EASING THE GROWING PAINS

Byline: Katherine Bowers

LOS ANGELES — Frances Harder, who founded the non-profit Fashion Business Incubator here in 1999, believes that between a great design sensibility and a successful business lies an immense gulf of practical knowledge.
This is why pragmatism is a large part of the point in Harder’s new textbook, “Fa$hion for Profit,” a no-frills discussion of how to get a fashion business off the ground.
The text furthers Harder’s efforts with the FBI, which helps fledgling talents apply for their manufacturer’s license, negotiate the complexities of California labor laws and generally scrounge up enough capital and materials to produce a line.
Harder founded the group with Sandy Bleifer, who is no longer involved with FBI. The New Mart donates space to the group.
So far, Harder has cultivated a membership of roughly 200, who exchange the $100 annual fee for classes, networking events and a chance to participate in fashion shows that the FBI produces. Participants range from recent college graduates, to civil engineers fond of sketching on doodle pads.
Bruce Johnston, a public relations executive who is starting a bridge sportswear line with a designer partner, attended the FBI’s six-week starter course, plus the additional 12-week “apparel boot camp.” Johnston said the courses have been invaluable for networking and for a reality check about the rigors of starting a business.
“Everyone would like to find the big backer in the sky, but that’s not realistic,” he said. “These courses are so you’re ready when the backer comes along. If you don’t have your act together, no one will want to invest.”
Perhaps Harder’s biggest success is Sky David Park, a five-year old contemporary sportswear line that Harder sees as a paradigm for the effect well-placed advice can have.
“When I began working with [designer David Park in 1996], he was in the red about half a million dollars because he was doing [business] the jobber way — buying all the fabric up front, so the inventory was enormous,” she said, adding that Sky is now a $5 million dollar operation with retail distribution at Nordstrom.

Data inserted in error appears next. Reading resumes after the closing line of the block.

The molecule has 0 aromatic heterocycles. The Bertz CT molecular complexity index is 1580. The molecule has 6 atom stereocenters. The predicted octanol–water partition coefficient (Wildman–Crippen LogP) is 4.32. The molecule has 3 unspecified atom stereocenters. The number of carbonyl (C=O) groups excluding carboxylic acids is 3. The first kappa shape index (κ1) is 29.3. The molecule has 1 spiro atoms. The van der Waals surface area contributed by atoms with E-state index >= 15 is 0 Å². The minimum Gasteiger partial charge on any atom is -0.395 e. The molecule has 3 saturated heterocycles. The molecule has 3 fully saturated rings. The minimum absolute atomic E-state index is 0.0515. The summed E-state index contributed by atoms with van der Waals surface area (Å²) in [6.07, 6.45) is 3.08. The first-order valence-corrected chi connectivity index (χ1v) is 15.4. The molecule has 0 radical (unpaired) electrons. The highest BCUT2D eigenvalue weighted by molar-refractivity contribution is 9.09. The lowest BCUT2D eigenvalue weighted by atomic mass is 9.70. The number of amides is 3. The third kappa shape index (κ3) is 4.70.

While she is doling out costing and contracting advice to newcomers, Harder herself is embroiled in the time-consuming, back-breaking process of starting a business. Last summer, she left her teaching post at the Otis College of Art and Design in order to devote her attention to the FBI and her book, which is getting steady sales in bookstores of local design colleges.
“This is it: full-time, non-paying job,” Harder joked, referring to the long days. “I had this revelation last summer, and I turned to my husband on a Sunday morning and said ‘I’m not going back to Otis.”‘
FBI is looking for a $200,000 annual operating budget, according to Joel Stonefield, who retired from the apparel accounting firm he founded and now does the group’s books.
So far, the organization has raised $30,000 from the Los Angeles Department of Water and Power — which is all for developing electricity-consuming businesses — and a $15,000 operations donation from Bank of America. Harder is now putting the finishing touches on a fundraiser, slated for March 31, at the Los Angeles Athletic club.
Like many of her proteges, Harder has discovered a new endeavor — in this case, pulling off a soiree for 500 — isn’t as easy as it looks. “At this point,” she said, “we’re hoping to recover our $20,000 in costs.”